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Long Absent In China, Tipping Makes A Comeback At A Few Trendy Restaurants

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Ethnic Yi schoolgirls take a break halfway down the mountain, on their way from their homes in Atule'er village to their first day of school in a new semester. The difficulty of getting up and down the mountain has made it hard for villagers to shake off poverty, and made it challenging for their children to attend school. Anthony Kuhn/NPR hide caption

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A Harrowing, Mountain-Scaling Commute For Chinese Schoolkids

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Jeffrey Wood has been studying at the Hopkins-Nanjing Center for Chinese and American Studies. He is now preparing for a career as a diplomat. Anthony Kuhn/NPR hide caption

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For U.S. Minority Students In China, The Welcome Comes With Scrutiny

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Police Crush Uprising In Chinese Fishing Village Of Wukan

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A Chinese flag flies on a boat next to the bridge that spans the Yalu River linking the North Korean town of Sinuiju with the Chinese town of Dandong. Most of North Korea's trade is with China, and much of it crosses the border here. Mark Ralston/AFP/Getty Images hide caption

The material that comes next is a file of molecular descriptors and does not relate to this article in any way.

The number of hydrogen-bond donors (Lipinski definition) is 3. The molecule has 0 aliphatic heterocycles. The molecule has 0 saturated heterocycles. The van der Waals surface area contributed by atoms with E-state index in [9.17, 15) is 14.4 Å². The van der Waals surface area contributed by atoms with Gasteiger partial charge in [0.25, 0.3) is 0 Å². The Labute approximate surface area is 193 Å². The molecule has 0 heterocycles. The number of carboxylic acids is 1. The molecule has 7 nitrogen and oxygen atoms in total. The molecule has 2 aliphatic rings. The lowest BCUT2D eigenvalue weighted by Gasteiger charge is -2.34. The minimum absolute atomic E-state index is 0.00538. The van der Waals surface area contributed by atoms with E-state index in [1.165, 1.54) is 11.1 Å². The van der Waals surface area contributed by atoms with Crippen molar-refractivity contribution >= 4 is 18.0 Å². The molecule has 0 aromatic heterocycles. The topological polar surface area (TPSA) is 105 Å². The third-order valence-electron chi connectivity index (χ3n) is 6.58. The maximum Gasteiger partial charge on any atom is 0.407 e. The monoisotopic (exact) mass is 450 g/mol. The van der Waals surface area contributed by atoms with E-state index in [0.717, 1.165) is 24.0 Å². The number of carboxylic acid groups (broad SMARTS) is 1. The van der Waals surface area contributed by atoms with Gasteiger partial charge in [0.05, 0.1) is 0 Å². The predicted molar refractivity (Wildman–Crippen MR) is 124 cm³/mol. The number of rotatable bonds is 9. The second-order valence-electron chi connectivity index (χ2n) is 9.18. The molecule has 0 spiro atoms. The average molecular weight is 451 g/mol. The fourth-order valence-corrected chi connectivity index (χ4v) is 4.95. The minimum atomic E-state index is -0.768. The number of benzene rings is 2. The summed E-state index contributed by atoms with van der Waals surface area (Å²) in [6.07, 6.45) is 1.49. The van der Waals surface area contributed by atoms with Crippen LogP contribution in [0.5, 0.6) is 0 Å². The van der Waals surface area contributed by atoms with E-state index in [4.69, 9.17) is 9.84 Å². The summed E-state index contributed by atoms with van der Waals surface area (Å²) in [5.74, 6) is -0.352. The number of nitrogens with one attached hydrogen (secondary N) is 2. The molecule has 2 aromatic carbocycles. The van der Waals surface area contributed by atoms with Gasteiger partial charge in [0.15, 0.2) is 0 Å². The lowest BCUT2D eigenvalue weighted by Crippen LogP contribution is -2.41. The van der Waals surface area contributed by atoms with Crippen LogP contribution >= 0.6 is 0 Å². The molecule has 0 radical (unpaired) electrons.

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Mark Ralston/AFP/Getty Images

Yuan Shanshan holds her 5-month-old baby on the outskirts of Beijing. Her husband, human rights lawyer Xie Yanyi, was arrested last year on charges of inciting subversion, and she's waiting until he's released to name the child. Xie is expected to stand trial soon. He's among a large number of Chinese human rights lawyers who have been prosecuted in the past year. Anthony Kuhn / NPR hide caption

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New Challenge For China's Human Rights Lawyers: Defending Themselves

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G-20 Summit Highlights Step Forward For U.S., China Relations